Life in MARS? The Monash robotic apple-pickerResearch & Extension
Dr Chao Chen will present a full update on the exciting MARS research project at APAL Forum 2021 – Grow Beyond.
- MARS can identify over 90% of visible apples from 1.2m distance
- MARS can harvest over 85% of apples that can be reached by the robotic arm
- The grip can be adapted to different sizes and shapes of fruit
- MARS can pick an apple in as little as 7 seconds
Meet MARS – the Monash Apple Retrieving System, developed by Dr Chao Chen of Monash University’s Department of Mechanical and Aerospace Engineering. MARS has been developed as part of a three-year research project to improve orchard efficiency and address agricultural labour shortages.
The robot works autonomously, identifying fruit, avoiding obstacles and self-driving through the orchard rows as it harvests.
The MARS robot has three components:
- The vision system, used to identify and detect the position of the apples
- The robotic arm that carries the ‘hand’ to the target apples
- The soft robotic hand itself, with a suction cup and gripper
“The design of the hand provides a double security of the suction cup and grasping force,” Dr Chen said. “These allow us to increase the picking success rate quite dramatically.”
MARS testing took place at Fankhauser Orchards over the 2021 harvest. During the two-week testing periods in February and April, Dr Chen’s team put MARS to work first on Smitten apples, then Pink Lady, all within the specially constructed 2D orchards.
“These are very different to a 3D tree,” Dr Chen said. “Essentially, the robot is like a vehicle, and the orchard is like the road. The vehicle and the road have to satisfy each other’s requirements in order to function, so there will be advancements needed for both the robot and the orchard going forward, and these will change.”
Dr Chen’s vision is for the robotics system to work with humans rather than completely replace humans in the orchard. However, the nature of this mixture will change.
“For example, the robot will work better in bad weather (too hot, too cold, and wet) and at night. The robot can harvest fruits at height which might be difficult for human to reach,” Dr Chen said. “With advance of robotic tech and re-engineering of orchards, a robot will become more efficient and cheaper, but people will still be picking apples that are tricky for the robot to access such as those deep inside a canopy.”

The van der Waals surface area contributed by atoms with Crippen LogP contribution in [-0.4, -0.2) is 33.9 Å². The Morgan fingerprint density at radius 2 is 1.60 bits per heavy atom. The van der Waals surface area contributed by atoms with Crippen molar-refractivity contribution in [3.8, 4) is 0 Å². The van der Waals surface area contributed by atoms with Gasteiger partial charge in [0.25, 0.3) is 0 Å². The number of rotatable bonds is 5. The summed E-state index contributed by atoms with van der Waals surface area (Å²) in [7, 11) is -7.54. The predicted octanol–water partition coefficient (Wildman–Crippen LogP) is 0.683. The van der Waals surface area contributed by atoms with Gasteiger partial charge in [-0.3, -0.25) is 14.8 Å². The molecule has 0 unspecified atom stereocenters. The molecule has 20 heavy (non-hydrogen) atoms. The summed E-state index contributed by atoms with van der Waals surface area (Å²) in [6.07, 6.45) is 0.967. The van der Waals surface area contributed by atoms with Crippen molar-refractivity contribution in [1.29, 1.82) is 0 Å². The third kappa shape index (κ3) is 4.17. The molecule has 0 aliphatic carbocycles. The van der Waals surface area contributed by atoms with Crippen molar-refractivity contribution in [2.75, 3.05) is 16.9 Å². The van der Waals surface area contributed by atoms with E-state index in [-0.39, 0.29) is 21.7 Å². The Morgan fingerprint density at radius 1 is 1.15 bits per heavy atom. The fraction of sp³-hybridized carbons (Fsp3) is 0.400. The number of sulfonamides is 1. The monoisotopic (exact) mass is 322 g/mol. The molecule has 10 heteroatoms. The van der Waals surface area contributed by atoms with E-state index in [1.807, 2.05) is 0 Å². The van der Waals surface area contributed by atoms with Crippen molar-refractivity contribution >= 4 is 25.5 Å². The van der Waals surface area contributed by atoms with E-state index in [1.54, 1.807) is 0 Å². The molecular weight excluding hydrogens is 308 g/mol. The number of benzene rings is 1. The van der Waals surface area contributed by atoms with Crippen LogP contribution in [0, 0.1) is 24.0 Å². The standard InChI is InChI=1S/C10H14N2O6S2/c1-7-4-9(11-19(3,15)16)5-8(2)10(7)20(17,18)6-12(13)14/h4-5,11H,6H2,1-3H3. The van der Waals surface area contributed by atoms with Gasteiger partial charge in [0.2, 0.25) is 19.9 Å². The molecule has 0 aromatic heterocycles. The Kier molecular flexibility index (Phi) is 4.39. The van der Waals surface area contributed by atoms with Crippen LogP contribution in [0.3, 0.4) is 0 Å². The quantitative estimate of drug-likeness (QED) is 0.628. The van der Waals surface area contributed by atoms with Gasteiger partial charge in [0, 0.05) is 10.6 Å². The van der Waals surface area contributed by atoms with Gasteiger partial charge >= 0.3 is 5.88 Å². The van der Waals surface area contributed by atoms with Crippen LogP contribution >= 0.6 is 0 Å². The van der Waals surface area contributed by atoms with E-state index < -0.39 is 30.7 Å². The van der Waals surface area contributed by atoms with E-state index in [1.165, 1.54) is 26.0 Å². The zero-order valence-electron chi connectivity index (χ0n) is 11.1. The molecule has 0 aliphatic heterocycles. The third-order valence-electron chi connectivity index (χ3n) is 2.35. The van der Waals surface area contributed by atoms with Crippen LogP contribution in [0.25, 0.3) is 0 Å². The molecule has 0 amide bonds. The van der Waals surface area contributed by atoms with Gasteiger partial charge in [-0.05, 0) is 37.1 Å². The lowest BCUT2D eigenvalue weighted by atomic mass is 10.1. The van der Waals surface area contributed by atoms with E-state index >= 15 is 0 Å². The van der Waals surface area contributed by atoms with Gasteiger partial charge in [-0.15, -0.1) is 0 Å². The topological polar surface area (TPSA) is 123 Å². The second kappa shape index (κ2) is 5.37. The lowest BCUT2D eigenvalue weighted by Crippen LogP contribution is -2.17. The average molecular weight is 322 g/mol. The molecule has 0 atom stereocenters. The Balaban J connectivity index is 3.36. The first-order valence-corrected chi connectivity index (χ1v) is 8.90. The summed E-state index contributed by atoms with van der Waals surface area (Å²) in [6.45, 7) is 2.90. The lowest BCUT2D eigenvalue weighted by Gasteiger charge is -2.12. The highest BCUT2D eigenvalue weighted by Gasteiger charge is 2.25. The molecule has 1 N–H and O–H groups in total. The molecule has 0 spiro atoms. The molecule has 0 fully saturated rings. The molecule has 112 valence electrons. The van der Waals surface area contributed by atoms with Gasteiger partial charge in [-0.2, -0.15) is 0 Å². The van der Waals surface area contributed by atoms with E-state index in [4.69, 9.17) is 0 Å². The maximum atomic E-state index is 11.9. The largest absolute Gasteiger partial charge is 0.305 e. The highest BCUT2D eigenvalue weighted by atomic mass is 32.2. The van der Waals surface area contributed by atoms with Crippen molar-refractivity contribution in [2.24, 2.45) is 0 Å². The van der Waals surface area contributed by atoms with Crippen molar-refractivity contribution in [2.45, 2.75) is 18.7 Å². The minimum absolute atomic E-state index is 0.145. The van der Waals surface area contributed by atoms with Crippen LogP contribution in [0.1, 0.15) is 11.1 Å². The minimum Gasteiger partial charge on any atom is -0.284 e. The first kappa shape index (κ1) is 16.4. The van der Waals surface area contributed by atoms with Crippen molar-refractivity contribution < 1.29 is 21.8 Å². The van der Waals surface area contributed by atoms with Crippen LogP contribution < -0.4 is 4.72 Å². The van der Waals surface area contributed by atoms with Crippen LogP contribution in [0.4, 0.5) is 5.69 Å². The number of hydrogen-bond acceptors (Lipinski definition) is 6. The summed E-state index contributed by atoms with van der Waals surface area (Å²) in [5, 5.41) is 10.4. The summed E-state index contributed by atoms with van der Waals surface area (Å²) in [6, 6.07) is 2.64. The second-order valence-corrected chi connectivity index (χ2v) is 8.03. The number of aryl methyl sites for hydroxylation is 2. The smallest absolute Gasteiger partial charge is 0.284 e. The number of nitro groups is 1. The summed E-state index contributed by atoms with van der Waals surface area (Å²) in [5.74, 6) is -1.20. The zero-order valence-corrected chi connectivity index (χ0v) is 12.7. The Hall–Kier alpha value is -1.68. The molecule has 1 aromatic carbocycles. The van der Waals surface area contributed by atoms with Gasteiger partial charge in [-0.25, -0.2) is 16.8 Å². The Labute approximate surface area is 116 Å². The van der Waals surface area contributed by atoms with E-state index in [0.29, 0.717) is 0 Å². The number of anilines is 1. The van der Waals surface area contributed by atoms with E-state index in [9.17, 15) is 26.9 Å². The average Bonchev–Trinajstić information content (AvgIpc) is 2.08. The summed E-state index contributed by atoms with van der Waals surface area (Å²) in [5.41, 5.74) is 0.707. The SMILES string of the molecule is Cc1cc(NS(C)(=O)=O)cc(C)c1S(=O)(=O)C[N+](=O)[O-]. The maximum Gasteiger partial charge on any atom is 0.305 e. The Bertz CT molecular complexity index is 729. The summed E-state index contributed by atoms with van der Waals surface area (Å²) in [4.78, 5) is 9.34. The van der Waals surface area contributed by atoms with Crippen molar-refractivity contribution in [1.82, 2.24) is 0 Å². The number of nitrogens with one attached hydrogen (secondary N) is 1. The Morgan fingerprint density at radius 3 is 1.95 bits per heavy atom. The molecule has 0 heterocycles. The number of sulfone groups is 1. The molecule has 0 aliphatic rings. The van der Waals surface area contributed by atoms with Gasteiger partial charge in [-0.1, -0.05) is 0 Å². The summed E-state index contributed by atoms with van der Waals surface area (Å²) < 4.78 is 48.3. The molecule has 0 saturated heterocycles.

Dr Chen sees potential in robotic evolution into other farm tasks such as pruning, once systems become more advanced and can more easily negotiate the plants and space of structured robot-friendly orchards.
Bots with benefits
Beyond the practicalities of harvesting, Dr Chen sees robotic innovations such as MARS as a new way of attracting young people to orchards with exciting Agtech.
“The trend we see is that young people prefer to live in big cities, because they see these as offering more opportunities, whereas they still see rural areas and farming as ‘behind’,” Dr Chen said. “Having these robotics systems in the farm can attract young people in a number of ways. It gives them the chance to work in engineering and development with very advanced technology. It also changes the nature of work on offer: less labour, more management.”
Additionally, Dr Chen sees great potential in MARS for a system of seasonal labour.
“It’s possible that the robot could follow different harvest seasons throughout the year,” Dr Chen said. “MARS can start with apple harvesting, then citrus harvesting starts at end of apples. Once citrus finishes, it goes to stonefruit, then it’s the beginning of apples again. We are very keen to investigate how system can be adapted to different fruits.”
Dr Chen is confident that the technology is ready for commercial development now as the initial key challenges were overcome.
Register now for APAL Forum 2021 – Grow Beyond for the full update on this exciting orchard tech and to hear from researchers, growers and innovators impacting our industry.